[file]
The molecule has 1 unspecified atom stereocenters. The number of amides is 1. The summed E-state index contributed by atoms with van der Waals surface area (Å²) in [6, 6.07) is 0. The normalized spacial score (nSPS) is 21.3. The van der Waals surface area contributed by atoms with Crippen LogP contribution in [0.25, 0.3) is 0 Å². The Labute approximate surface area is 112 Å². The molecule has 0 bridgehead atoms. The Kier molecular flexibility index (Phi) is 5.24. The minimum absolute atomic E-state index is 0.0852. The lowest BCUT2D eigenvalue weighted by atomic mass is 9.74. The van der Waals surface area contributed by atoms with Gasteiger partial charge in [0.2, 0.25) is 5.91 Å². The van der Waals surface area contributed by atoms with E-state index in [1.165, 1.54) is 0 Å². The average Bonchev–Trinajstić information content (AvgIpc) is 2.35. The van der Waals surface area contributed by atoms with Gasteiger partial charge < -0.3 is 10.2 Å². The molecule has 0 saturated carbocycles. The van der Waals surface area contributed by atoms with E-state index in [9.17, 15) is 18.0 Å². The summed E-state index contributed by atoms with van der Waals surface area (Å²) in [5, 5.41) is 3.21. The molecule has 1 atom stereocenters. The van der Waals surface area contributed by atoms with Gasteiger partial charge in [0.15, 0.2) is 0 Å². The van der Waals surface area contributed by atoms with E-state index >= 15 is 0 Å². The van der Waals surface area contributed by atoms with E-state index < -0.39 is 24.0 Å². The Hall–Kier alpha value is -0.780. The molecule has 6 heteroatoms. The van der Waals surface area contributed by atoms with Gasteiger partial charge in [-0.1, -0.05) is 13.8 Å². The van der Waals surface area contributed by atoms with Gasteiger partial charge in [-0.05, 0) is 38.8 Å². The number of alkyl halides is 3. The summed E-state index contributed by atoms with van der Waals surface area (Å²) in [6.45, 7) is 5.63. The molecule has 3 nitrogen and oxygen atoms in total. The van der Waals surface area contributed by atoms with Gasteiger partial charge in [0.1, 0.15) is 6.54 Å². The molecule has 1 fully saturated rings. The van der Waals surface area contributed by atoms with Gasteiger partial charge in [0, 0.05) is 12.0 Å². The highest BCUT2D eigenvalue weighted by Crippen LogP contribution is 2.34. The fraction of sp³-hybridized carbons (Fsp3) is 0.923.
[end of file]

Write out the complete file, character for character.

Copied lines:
The molecule has 1 unspecified atom stereocenters. The number of amides is 1. The summed E-state index contributed by atoms with van der Waals surface area (Å²) in [6, 6.07) is 0. The normalized spacial score (nSPS) is 21.3. The van der Waals surface area contributed by atoms with Crippen LogP contribution in [0.25, 0.3) is 0 Å². The Labute approximate surface area is 112 Å². The molecule has 0 bridgehead atoms. The Kier molecular flexibility index (Phi) is 5.24. The minimum absolute atomic E-state index is 0.0852. The lowest BCUT2D eigenvalue weighted by atomic mass is 9.74. The van der Waals surface area contributed by atoms with Gasteiger partial charge in [0.2, 0.25) is 5.91 Å². The van der Waals surface area contributed by atoms with E-state index in [1.165, 1.54) is 0 Å². The average Bonchev–Trinajstić information content (AvgIpc) is 2.35. The van der Waals surface area contributed by atoms with Gasteiger partial charge < -0.3 is 10.2 Å². The molecule has 0 saturated carbocycles. The van der Waals surface area contributed by atoms with E-state index in [9.17, 15) is 18.0 Å². The summed E-state index contributed by atoms with van der Waals surface area (Å²) in [5, 5.41) is 3.21. The molecule has 1 atom stereocenters. The van der Waals surface area contributed by atoms with Gasteiger partial charge in [0.15, 0.2) is 0 Å². The van der Waals surface area contributed by atoms with E-state index >= 15 is 0 Å². The van der Waals surface area contributed by atoms with E-state index < -0.39 is 24.0 Å². The Hall–Kier alpha value is -0.780. The molecule has 6 heteroatoms. The van der Waals surface area contributed by atoms with Gasteiger partial charge in [-0.1, -0.05) is 13.8 Å². The van der Waals surface area contributed by atoms with Gasteiger partial charge in [-0.05, 0) is 38.8 Å². The number of alkyl halides is 3. The summed E-state index contributed by atoms with van der Waals surface area (Å²) in [6.45, 7) is 5.63. The molecule has 3 nitrogen and oxygen atoms in total. The van der Waals surface area contributed by atoms with Gasteiger partial charge in [0.1, 0.15) is 6.54 Å². The molecule has 1 fully saturated rings. The van der Waals surface area contributed by atoms with Gasteiger partial charge in [0, 0.05) is 12.0 Å². The highest BCUT2D eigenvalue weighted by Crippen LogP contribution is 2.34. The fraction of sp³-hybridized carbons (Fsp3) is 0.923.